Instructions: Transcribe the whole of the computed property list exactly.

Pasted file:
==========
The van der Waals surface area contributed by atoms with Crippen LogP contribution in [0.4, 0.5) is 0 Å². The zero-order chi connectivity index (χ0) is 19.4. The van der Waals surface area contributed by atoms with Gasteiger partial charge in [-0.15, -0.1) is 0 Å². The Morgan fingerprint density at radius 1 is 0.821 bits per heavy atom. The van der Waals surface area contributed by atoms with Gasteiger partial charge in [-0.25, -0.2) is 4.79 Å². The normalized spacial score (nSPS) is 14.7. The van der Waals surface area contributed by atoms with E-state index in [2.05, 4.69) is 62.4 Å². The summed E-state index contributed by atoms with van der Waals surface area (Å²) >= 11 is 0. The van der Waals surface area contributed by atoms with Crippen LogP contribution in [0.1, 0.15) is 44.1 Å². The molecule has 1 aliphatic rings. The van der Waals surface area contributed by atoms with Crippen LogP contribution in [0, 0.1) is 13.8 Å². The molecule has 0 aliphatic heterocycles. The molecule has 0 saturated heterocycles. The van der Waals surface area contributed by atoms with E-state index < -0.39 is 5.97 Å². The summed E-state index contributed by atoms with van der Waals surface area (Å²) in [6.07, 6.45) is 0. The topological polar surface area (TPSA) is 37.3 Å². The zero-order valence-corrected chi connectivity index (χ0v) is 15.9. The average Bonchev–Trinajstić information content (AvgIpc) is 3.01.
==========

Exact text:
The van der Waals surface area contributed by atoms with Crippen LogP contribution in [0.4, 0.5) is 0 Å². The zero-order chi connectivity index (χ0) is 19.4. The van der Waals surface area contributed by atoms with Gasteiger partial charge in [-0.15, -0.1) is 0 Å². The Morgan fingerprint density at radius 1 is 0.821 bits per heavy atom. The van der Waals surface area contributed by atoms with Gasteiger partial charge in [-0.25, -0.2) is 4.79 Å². The normalized spacial score (nSPS) is 14.7. The van der Waals surface area contributed by atoms with E-state index in [2.05, 4.69) is 62.4 Å². The summed E-state index contributed by atoms with van der Waals surface area (Å²) >= 11 is 0. The van der Waals surface area contributed by atoms with Crippen LogP contribution in [0.1, 0.15) is 44.1 Å². The molecule has 1 aliphatic rings. The van der Waals surface area contributed by atoms with Crippen LogP contribution in [0, 0.1) is 13.8 Å². The molecule has 0 aliphatic heterocycles. The molecule has 0 saturated heterocycles. The van der Waals surface area contributed by atoms with E-state index < -0.39 is 5.97 Å². The summed E-state index contributed by atoms with van der Waals surface area (Å²) in [6.07, 6.45) is 0. The topological polar surface area (TPSA) is 37.3 Å². The zero-order valence-corrected chi connectivity index (χ0v) is 15.9. The average Bonchev–Trinajstić information content (AvgIpc) is 3.01.